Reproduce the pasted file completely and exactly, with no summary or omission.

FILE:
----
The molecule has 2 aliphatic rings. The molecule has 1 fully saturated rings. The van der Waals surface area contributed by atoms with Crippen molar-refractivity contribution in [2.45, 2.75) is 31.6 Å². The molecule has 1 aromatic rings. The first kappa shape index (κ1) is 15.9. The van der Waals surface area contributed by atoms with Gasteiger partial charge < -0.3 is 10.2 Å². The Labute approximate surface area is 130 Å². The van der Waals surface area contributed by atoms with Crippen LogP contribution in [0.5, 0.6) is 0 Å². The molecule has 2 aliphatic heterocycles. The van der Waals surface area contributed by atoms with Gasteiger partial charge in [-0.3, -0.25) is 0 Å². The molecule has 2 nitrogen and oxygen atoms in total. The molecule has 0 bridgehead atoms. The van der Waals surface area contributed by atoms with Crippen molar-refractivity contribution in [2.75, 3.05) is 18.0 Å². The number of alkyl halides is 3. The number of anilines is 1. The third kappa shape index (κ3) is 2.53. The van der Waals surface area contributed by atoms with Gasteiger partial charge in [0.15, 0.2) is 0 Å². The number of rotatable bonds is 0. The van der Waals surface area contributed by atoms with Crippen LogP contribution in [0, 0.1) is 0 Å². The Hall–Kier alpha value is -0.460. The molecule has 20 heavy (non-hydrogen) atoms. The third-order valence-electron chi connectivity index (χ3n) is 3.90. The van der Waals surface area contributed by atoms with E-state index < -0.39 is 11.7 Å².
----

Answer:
The molecule has 2 aliphatic rings. The molecule has 1 fully saturated rings. The van der Waals surface area contributed by atoms with Crippen molar-refractivity contribution in [2.45, 2.75) is 31.6 Å². The molecule has 1 aromatic rings. The first kappa shape index (κ1) is 15.9. The van der Waals surface area contributed by atoms with Gasteiger partial charge < -0.3 is 10.2 Å². The Labute approximate surface area is 130 Å². The van der Waals surface area contributed by atoms with Crippen LogP contribution in [0.5, 0.6) is 0 Å². The molecule has 2 aliphatic heterocycles. The van der Waals surface area contributed by atoms with Gasteiger partial charge in [-0.3, -0.25) is 0 Å². The molecule has 2 nitrogen and oxygen atoms in total. The molecule has 0 bridgehead atoms. The van der Waals surface area contributed by atoms with Crippen molar-refractivity contribution in [2.75, 3.05) is 18.0 Å². The number of alkyl halides is 3. The number of anilines is 1. The third kappa shape index (κ3) is 2.53. The van der Waals surface area contributed by atoms with Gasteiger partial charge in [0.15, 0.2) is 0 Å². The number of rotatable bonds is 0. The van der Waals surface area contributed by atoms with Crippen LogP contribution in [0, 0.1) is 0 Å². The Hall–Kier alpha value is -0.460. The molecule has 20 heavy (non-hydrogen) atoms. The third-order valence-electron chi connectivity index (χ3n) is 3.90. The van der Waals surface area contributed by atoms with E-state index < -0.39 is 11.7 Å².